For years, Harris Hayes has taught his daughter, Aggie, the ways of the northern woods. So when her mother’s depression worsens, Harris shows the girl how to find and sketch the nests of wild birds as an antidote to sadness. Aggie is in a tree far overhead when her unpredictable mother spots her and forbids her to climb. Angry, the ten-year-old accidentally lights a tragic fire, then flees downriver. She lands her boat near untamed forest, where she hides among the trees and creatures she considers her only friends—determined to remain undiscovered.
A search party gathers by Aggie’s empty boat hours after Celia, fresh off the plane from Houston, arrives at her grandmother’s nearby farm. Hurting from her parents’ breakup, she also plans to run. But when she joins the hunt for Aggie, she meets two irresistible young men who compel her to stay. One is autistic; the other, dangerous.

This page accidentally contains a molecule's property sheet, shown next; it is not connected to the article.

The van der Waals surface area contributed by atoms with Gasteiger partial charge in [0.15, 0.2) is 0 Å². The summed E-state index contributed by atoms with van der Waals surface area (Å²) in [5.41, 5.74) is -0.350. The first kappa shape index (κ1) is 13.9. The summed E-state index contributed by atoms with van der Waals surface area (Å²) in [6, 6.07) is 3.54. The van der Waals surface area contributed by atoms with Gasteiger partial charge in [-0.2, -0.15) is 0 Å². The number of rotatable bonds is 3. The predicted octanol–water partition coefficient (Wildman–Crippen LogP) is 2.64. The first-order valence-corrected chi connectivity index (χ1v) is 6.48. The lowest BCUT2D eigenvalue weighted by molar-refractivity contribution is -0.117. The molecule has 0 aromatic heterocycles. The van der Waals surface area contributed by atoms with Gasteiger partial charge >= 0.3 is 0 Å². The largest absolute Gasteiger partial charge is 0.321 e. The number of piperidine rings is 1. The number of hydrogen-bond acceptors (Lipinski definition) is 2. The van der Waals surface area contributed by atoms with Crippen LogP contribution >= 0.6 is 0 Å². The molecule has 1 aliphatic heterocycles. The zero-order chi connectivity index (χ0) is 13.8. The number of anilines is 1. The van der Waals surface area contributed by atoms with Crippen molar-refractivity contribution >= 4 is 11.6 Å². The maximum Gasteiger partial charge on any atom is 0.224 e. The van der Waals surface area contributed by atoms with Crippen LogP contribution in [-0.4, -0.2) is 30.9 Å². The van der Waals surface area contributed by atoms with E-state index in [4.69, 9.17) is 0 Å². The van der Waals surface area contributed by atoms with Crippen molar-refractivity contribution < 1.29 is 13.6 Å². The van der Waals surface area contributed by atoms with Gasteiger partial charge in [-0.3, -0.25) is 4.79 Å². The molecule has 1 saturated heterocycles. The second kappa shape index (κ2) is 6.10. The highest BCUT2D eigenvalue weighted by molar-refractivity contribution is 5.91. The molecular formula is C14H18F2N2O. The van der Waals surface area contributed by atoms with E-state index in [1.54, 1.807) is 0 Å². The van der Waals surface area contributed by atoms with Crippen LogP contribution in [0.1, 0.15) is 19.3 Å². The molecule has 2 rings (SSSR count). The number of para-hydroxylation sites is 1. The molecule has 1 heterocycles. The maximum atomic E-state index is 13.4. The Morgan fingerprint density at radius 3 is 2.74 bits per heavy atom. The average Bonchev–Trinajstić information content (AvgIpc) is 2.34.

Perfect for fans of The Scent Keeper, Where The Crawdads Sing, and The Great Alone, Sugar Birds immerses readers in a layered, evocative coming-of-age story set in the breathtaking natural world where characters encounter the mending power of forgiveness—for themselves and for those who have failed them.
For most of her life, Pacific Northwest naturalist, photographer, poet, and author Cheryl Grey Bostrom has lived in the rural and wild lands that infuse her writing. Her work has appeared in a wide variety of print and online publications, currently including the American Scientific Affiliation’s God and Nature Magazine (for which she’s a regular photo essayist) and her blog titled Watching Nature, Seeing Life. A member of the Redbud Writers Guild, she has authored two non-fiction books and the award-winning novel Sugar Birds.
The 2023 event was held on Thursday, November 2 on the campus of Northwestern College.